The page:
On our first night in D.C., Ainsley clambered into bed with her pink backpack and there unfolded a scene reminiscent of Mary Poppins and her carpet bag. Two no name dollies emerged and then a newborn who answers to Susie and then Raggedy Ann and, finally, Madeline. Plastered to the bottom of the backpack were a butterfly known as Bixie and a small stuffed pig.
John, meanwhile, brought a nameless blue dragon with a large zippered pocket. It clanked and rattled all through the streets of D.C.. I drew the line when John wanted to bring Dragon into the Library of Congress. I figured Dragon was stuffed with Matchbox Cars, and I didn't fancy having to disgorge the collection for the benefit of the security folks (and I figured the two hundred people waiting in line behind us wouldn't appreciate this either). Besides, I had already frisked a few kids and confiscated all manner of items -- most notably switchblades belonging to John and Kolbe.
It doesn't matter that they morph into harmless combs, I informed the boys. Switchblades are not welcome in the Smithsonian.
I try to impress upon these kids of mine that security guards, border patrol agents, the fine folks with TSA, really anyone wearing a uniform and badge, well, they're trained to be suspicious and a sense of humor isn't necessarily in their skill set.
So Dragon was out in the cold.
We returned home and in the hustle and bustle of of unpacking, Kolbe discovered his wallet and cache of change had gone missing. He eventually came to report that he had found his wallet in the collection of treasure John has been accumulating at the foot of his bed.
There sits a broken keyboard, a mahogany box, key chains and cars, fake credit cards and string -- a treasure trove of stuff, a collection that has grown so large, John has begun sleeping on the other end of his bed.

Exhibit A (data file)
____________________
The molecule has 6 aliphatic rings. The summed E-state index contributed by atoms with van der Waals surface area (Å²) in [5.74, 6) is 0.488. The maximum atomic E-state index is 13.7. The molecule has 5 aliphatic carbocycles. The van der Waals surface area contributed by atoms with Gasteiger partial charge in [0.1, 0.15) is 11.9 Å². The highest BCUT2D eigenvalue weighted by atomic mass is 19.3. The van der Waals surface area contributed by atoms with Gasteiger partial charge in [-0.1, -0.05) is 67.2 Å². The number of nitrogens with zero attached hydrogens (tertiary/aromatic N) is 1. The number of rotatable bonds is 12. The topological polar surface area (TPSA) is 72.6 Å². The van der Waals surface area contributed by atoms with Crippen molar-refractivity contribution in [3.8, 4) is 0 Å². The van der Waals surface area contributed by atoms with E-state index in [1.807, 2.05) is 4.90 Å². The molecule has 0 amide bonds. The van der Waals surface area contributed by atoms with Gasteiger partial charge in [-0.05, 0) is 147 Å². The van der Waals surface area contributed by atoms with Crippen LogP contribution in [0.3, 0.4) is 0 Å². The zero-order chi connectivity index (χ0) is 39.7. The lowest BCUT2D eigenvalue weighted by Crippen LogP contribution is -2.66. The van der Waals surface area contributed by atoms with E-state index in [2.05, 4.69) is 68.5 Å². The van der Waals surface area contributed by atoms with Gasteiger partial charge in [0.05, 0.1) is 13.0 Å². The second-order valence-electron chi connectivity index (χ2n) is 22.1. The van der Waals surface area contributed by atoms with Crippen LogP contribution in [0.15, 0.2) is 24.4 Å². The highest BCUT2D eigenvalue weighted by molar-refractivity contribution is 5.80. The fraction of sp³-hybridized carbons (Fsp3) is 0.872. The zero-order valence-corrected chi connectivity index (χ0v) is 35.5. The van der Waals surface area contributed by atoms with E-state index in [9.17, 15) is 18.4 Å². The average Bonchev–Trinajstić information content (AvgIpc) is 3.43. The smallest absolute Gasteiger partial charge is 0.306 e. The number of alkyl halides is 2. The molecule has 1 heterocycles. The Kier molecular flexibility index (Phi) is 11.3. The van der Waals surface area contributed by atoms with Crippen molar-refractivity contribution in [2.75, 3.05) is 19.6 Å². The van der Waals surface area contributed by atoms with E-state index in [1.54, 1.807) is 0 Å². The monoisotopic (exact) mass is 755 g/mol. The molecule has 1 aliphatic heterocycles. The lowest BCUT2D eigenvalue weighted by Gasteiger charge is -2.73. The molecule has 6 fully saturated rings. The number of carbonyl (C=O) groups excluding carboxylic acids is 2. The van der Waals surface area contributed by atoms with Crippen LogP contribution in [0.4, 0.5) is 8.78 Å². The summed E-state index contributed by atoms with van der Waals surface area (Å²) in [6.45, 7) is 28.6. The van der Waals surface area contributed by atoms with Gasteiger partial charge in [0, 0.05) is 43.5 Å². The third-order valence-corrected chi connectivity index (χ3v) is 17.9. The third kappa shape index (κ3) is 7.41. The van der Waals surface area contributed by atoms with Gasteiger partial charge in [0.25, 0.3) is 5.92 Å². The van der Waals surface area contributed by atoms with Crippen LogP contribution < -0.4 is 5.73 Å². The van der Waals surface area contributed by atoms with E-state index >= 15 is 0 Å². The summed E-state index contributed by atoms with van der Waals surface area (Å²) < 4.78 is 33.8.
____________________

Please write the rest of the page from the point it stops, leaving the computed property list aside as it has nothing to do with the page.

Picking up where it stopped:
John is now known asTempleton.
Collecting string, and dice and other odd items is all well and good, but your brother's wallet? Not okay. It was time to raid Templeton's lair. Let me tell you, it was a sight to behold. I had to laugh when I found this magazine buried among all sorts of random junk:
The early morning raid led to a full day of deep cleaning I actually think of it as excavating. I find amazing things when I deep clean. What I found that day was that John -- clearly -- is not the only hoarder in our midst.
Tim, I'm happy to report, has a bit of a minimalist streak. Like his mother, he has a bed full of books, but other than that, he doesn't cling to things.
I have my own collections of untouchables -- china I don't use, teapots grown dusty. Clothes, linens, everyday dishes -- I keep these pared down to a bare minimum. Books? Too, too many.
Stuff. We have too much of it. We are forced to take care of it. We attempt to teach our children to respect it.
"Is there still pirate's treasure," John asked me one day. "Cause I'm going to find some."
I thought of a line from one of my favorite Jimmy Buffet songs:
Yes, I am a pirate, two hundred years too late
The cannons don't thunder, there's nothing to plunder
I'm an over-forty victim of fate
Arriving too late, arriving too late
John can don his eye-patch and shout "Argh!". If I had a cannon, I'd let him thunder away. But as to the plunder, it's time to learn this doesn't include his brother's loot.